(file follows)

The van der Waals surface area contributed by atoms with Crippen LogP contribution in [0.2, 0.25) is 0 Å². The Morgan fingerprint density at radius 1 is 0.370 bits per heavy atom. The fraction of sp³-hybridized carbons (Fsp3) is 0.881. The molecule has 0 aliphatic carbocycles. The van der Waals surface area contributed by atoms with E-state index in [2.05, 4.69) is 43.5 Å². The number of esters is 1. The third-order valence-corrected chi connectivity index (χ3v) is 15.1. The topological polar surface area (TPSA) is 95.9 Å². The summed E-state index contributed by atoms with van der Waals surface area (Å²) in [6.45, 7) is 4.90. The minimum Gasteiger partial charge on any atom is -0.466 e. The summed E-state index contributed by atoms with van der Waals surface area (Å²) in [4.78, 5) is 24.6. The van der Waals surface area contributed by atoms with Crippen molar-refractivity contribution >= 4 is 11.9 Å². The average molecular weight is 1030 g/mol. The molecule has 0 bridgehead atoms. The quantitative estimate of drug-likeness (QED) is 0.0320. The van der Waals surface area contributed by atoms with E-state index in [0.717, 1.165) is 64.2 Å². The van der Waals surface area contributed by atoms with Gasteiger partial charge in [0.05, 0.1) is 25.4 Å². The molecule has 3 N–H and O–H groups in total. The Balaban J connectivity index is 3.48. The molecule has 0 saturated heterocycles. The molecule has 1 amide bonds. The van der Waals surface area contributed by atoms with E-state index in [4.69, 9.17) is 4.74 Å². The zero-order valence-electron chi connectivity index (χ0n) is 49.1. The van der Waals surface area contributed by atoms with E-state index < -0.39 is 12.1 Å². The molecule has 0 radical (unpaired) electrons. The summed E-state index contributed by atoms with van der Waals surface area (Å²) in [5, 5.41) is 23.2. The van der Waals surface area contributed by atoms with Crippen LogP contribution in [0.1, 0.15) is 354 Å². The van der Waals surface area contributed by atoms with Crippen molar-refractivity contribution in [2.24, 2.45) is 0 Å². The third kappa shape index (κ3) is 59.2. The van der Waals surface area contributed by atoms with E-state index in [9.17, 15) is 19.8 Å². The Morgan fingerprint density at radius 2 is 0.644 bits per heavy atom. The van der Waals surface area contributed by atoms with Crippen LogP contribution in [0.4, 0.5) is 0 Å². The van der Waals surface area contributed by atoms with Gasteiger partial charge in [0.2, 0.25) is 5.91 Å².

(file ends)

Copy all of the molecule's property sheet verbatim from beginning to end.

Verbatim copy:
The van der Waals surface area contributed by atoms with Crippen LogP contribution in [0.2, 0.25) is 0 Å². The Morgan fingerprint density at radius 1 is 0.370 bits per heavy atom. The fraction of sp³-hybridized carbons (Fsp3) is 0.881. The molecule has 0 aliphatic carbocycles. The van der Waals surface area contributed by atoms with E-state index in [2.05, 4.69) is 43.5 Å². The number of esters is 1. The third-order valence-corrected chi connectivity index (χ3v) is 15.1. The topological polar surface area (TPSA) is 95.9 Å². The summed E-state index contributed by atoms with van der Waals surface area (Å²) in [6.45, 7) is 4.90. The minimum Gasteiger partial charge on any atom is -0.466 e. The summed E-state index contributed by atoms with van der Waals surface area (Å²) in [4.78, 5) is 24.6. The van der Waals surface area contributed by atoms with Crippen molar-refractivity contribution >= 4 is 11.9 Å². The average molecular weight is 1030 g/mol. The molecule has 0 bridgehead atoms. The quantitative estimate of drug-likeness (QED) is 0.0320. The van der Waals surface area contributed by atoms with E-state index in [0.717, 1.165) is 64.2 Å². The van der Waals surface area contributed by atoms with Gasteiger partial charge in [0.05, 0.1) is 25.4 Å². The molecule has 3 N–H and O–H groups in total. The Balaban J connectivity index is 3.48. The molecule has 0 saturated heterocycles. The molecule has 1 amide bonds. The van der Waals surface area contributed by atoms with E-state index in [4.69, 9.17) is 4.74 Å². The zero-order valence-electron chi connectivity index (χ0n) is 49.1. The van der Waals surface area contributed by atoms with E-state index < -0.39 is 12.1 Å². The molecule has 0 radical (unpaired) electrons. The summed E-state index contributed by atoms with van der Waals surface area (Å²) in [5, 5.41) is 23.2. The van der Waals surface area contributed by atoms with Crippen LogP contribution in [0.1, 0.15) is 354 Å². The van der Waals surface area contributed by atoms with Crippen molar-refractivity contribution in [2.24, 2.45) is 0 Å². The third kappa shape index (κ3) is 59.2. The van der Waals surface area contributed by atoms with E-state index in [9.17, 15) is 19.8 Å². The Morgan fingerprint density at radius 2 is 0.644 bits per heavy atom. The van der Waals surface area contributed by atoms with Crippen LogP contribution in [0.4, 0.5) is 0 Å². The van der Waals surface area contributed by atoms with Gasteiger partial charge in [0.2, 0.25) is 5.91 Å².